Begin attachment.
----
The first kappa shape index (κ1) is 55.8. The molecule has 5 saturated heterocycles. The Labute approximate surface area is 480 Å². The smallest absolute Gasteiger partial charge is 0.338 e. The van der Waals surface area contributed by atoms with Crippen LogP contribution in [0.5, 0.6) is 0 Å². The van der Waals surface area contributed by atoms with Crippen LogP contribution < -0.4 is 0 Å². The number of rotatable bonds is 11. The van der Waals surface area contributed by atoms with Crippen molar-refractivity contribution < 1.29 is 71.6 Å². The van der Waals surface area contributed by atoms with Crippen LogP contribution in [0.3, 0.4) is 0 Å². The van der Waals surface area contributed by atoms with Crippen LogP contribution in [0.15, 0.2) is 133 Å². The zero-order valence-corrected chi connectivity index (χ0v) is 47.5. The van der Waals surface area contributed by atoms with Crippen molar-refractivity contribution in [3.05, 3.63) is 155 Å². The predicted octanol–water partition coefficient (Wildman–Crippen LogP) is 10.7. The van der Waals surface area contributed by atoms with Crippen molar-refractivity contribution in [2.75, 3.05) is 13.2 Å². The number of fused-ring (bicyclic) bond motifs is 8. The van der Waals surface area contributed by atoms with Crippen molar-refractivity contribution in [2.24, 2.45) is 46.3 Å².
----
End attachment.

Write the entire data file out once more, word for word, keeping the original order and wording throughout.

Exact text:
The first kappa shape index (κ1) is 55.8. The molecule has 5 saturated heterocycles. The Labute approximate surface area is 480 Å². The smallest absolute Gasteiger partial charge is 0.338 e. The van der Waals surface area contributed by atoms with Crippen LogP contribution in [0.5, 0.6) is 0 Å². The van der Waals surface area contributed by atoms with Crippen LogP contribution < -0.4 is 0 Å². The number of rotatable bonds is 11. The van der Waals surface area contributed by atoms with Crippen molar-refractivity contribution < 1.29 is 71.6 Å². The van der Waals surface area contributed by atoms with Crippen LogP contribution in [0.3, 0.4) is 0 Å². The van der Waals surface area contributed by atoms with Crippen LogP contribution in [0.15, 0.2) is 133 Å². The zero-order valence-corrected chi connectivity index (χ0v) is 47.5. The van der Waals surface area contributed by atoms with Crippen molar-refractivity contribution in [3.05, 3.63) is 155 Å². The predicted octanol–water partition coefficient (Wildman–Crippen LogP) is 10.7. The van der Waals surface area contributed by atoms with Crippen molar-refractivity contribution in [2.75, 3.05) is 13.2 Å². The number of fused-ring (bicyclic) bond motifs is 8. The van der Waals surface area contributed by atoms with Crippen molar-refractivity contribution in [2.24, 2.45) is 46.3 Å².